Bowling is a low-impact exercise that helps people of all ages and fitness levels stay active. It promotes the growth of muscles, increases balance and flexibility, and burns calories.

During a typical three-game series, a bowler walks about a half mile. The repeated flexing, bending, and stretching of the arms to throw the ball tones these muscles and improves balance and strength.

Improves Coordination

Bowling may not be the first sport that comes to mind when considering a fitness routine, but it can offer many benefits. The physical activity improves hand-eye coordination and balance, while the social element of the game fosters community and connection. In addition, the mental focus and problem-solving involved in bowling can help keep your brain sharp.

While most people consider bowling a cardio exercise, it can also provide strength training. Using proper form when picking up and throwing the ball exercises muscles in your arms, back, and legs.

Plus, walking from the chair to the ball return and back to your lane also burns calories. According to Purdue University’s Convert Activities to Steps website, the average player walks about 71 steps per minute during a three-game series. That’s about half a mile! That’s a significant amount of exercise for something that doesn’t feel like a workout.

Strengthens Muscles

Bowling is a great way to get a light cardio workout without the strain that running or weight lifting can put on your joints. A typical bowler walks about half a mile during a game of three games.

This walking strengthens leg muscles while requiring bowlers to lunge and twist frequently as they approach the lane. The repetitive movements strengthen the abdominal muscles and promote balance. Bowlers also need to use their upper body strength when throwing the ball. This can be improved through resistance exercises and core training.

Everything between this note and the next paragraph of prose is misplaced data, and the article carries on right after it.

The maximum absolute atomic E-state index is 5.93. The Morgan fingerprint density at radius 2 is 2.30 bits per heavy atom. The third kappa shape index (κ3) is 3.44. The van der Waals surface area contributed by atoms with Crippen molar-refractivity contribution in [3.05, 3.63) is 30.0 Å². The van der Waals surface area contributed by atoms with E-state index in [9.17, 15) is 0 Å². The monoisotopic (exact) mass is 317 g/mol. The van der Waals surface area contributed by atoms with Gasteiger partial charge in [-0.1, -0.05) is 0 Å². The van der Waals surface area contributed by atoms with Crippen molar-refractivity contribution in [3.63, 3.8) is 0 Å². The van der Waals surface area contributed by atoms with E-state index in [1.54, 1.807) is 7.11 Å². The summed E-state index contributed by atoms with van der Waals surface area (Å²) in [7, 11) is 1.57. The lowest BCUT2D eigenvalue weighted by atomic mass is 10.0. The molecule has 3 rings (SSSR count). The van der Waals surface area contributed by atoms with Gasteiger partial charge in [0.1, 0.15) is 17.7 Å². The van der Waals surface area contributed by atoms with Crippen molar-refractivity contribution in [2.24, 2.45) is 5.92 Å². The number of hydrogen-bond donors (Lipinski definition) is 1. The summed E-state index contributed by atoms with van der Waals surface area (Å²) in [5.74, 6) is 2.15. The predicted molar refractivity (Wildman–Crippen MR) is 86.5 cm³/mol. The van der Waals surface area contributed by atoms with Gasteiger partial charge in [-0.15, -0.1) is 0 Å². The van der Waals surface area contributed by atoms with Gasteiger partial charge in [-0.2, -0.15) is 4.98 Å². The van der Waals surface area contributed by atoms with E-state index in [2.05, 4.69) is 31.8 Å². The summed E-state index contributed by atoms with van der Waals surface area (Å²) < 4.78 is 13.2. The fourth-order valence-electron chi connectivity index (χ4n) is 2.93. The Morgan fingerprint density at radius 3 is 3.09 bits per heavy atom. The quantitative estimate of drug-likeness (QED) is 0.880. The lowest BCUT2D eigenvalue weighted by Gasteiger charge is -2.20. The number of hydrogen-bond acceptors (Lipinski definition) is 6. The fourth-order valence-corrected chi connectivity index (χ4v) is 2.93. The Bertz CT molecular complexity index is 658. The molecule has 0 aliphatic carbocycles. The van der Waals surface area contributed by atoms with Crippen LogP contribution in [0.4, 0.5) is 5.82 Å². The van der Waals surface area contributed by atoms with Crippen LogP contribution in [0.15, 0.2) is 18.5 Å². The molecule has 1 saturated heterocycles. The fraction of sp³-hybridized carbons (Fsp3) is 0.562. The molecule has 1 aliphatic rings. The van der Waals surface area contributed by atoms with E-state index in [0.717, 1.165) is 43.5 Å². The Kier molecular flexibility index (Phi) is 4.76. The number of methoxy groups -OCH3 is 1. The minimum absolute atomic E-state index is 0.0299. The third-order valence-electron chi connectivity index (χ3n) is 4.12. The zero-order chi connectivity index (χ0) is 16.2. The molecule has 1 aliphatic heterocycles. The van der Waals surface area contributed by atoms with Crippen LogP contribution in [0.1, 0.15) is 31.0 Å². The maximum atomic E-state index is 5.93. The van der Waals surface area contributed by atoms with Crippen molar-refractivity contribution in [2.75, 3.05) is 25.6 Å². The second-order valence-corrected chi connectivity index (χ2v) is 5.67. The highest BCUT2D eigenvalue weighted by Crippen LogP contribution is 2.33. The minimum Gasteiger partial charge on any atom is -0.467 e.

Bowling also provides a fun night out with friends or family, a great stress reliever. Stress is terrible for your health and has been linked to high blood pressure, depression, anxiety, and heart disease. Regular bowling at Jack London Square bowling can combat the effects of stress while helping you stay healthy and active.

Increases Flexibility

Bowling requires a high level of balance and coordination, which can be enhanced through exercise routines that increase stability and flexibility. Yoga or stretching exercises, for example, can help you hone your balance and improve your ability to throw the ball down the lane.

Unlike other aerobic exercises, which may stress your knees and joints, bowling is low-impact. The continuous movement of walking back and forth to retrieve the ball from the machine and the lane is enough to increase your heart rate and contribute to your overall cardiovascular health.

Plus, according to a Purdue University fitness paper on Converting Activities into Steps, you walk an average of 71 steps per minute during a game. That means that in a 4-game evening of bowling, you could burn anywhere from 320 to 400 calories! The social aspect of bowling also stimulates endorphins and helps relieve stress, making it the best option for people looking to stay active and healthy.

Increases Endurance

Although you may not think of bowling as a workout, it does provide a good source of cardio. It requires you to stand and throw a ball in short bursts of time over and over again. This repetitive exercise helps to strengthen the muscles and tendons without increasing the risk of overuse injuries that are common in other repetitive sports such as running.

It’s also a great way to socialize with friends and family; plus, it gets the heart rate up and improves circulation. This can be beneficial for people with high blood pressure.

In addition, bowling is a low-impact activity that can be done at any age and doesn’t require specialized equipment or a gym membership. The average person can burn about 240 calories in an hour of bowling, equivalent to walking a mile! So don’t be afraid to try it! Just be sure to warm up and stretch beforehand.